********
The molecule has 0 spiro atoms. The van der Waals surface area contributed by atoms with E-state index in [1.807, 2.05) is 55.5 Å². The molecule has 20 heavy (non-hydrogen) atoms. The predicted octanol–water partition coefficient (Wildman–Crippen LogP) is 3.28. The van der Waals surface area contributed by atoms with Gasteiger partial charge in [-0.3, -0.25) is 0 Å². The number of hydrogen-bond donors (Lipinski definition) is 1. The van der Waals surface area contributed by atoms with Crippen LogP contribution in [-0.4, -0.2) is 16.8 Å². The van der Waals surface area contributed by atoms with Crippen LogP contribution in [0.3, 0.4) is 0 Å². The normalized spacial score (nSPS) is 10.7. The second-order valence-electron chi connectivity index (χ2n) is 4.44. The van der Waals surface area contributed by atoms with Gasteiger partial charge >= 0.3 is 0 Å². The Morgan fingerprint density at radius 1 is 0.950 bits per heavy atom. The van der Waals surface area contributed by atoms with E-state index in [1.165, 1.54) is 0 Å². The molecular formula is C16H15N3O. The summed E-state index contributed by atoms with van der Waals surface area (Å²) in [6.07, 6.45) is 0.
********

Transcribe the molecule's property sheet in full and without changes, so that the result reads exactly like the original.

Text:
The molecule has 0 spiro atoms. The van der Waals surface area contributed by atoms with E-state index in [1.807, 2.05) is 55.5 Å². The molecule has 20 heavy (non-hydrogen) atoms. The predicted octanol–water partition coefficient (Wildman–Crippen LogP) is 3.28. The van der Waals surface area contributed by atoms with Gasteiger partial charge in [-0.3, -0.25) is 0 Å². The number of hydrogen-bond donors (Lipinski definition) is 1. The van der Waals surface area contributed by atoms with Crippen LogP contribution in [-0.4, -0.2) is 16.8 Å². The van der Waals surface area contributed by atoms with Crippen LogP contribution in [0.3, 0.4) is 0 Å². The normalized spacial score (nSPS) is 10.7. The second-order valence-electron chi connectivity index (χ2n) is 4.44. The van der Waals surface area contributed by atoms with Gasteiger partial charge >= 0.3 is 0 Å². The Morgan fingerprint density at radius 1 is 0.950 bits per heavy atom. The van der Waals surface area contributed by atoms with E-state index in [1.165, 1.54) is 0 Å². The molecular formula is C16H15N3O. The summed E-state index contributed by atoms with van der Waals surface area (Å²) in [6.07, 6.45) is 0.